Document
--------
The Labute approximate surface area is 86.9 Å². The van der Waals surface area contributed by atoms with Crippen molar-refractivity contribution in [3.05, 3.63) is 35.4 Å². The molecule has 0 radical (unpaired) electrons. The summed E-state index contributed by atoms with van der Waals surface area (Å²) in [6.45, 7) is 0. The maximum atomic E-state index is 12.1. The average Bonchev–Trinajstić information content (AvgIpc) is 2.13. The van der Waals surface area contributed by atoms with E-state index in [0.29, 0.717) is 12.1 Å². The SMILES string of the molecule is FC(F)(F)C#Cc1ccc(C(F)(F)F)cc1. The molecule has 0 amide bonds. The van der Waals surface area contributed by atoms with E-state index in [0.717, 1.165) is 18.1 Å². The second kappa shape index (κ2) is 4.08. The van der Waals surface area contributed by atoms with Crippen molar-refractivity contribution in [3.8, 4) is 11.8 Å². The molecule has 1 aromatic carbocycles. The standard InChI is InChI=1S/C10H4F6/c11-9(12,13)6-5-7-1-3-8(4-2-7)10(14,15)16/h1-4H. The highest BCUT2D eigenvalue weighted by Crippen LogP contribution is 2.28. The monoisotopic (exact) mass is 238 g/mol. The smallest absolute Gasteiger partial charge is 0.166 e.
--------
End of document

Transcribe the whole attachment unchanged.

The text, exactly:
The Labute approximate surface area is 86.9 Å². The van der Waals surface area contributed by atoms with Crippen molar-refractivity contribution in [3.05, 3.63) is 35.4 Å². The molecule has 0 radical (unpaired) electrons. The summed E-state index contributed by atoms with van der Waals surface area (Å²) in [6.45, 7) is 0. The maximum atomic E-state index is 12.1. The average Bonchev–Trinajstić information content (AvgIpc) is 2.13. The van der Waals surface area contributed by atoms with E-state index in [0.29, 0.717) is 12.1 Å². The SMILES string of the molecule is FC(F)(F)C#Cc1ccc(C(F)(F)F)cc1. The molecule has 0 amide bonds. The van der Waals surface area contributed by atoms with E-state index in [0.717, 1.165) is 18.1 Å². The second kappa shape index (κ2) is 4.08. The van der Waals surface area contributed by atoms with Crippen molar-refractivity contribution in [3.8, 4) is 11.8 Å². The molecule has 1 aromatic carbocycles. The standard InChI is InChI=1S/C10H4F6/c11-9(12,13)6-5-7-1-3-8(4-2-7)10(14,15)16/h1-4H. The highest BCUT2D eigenvalue weighted by Crippen LogP contribution is 2.28. The monoisotopic (exact) mass is 238 g/mol. The smallest absolute Gasteiger partial charge is 0.166 e.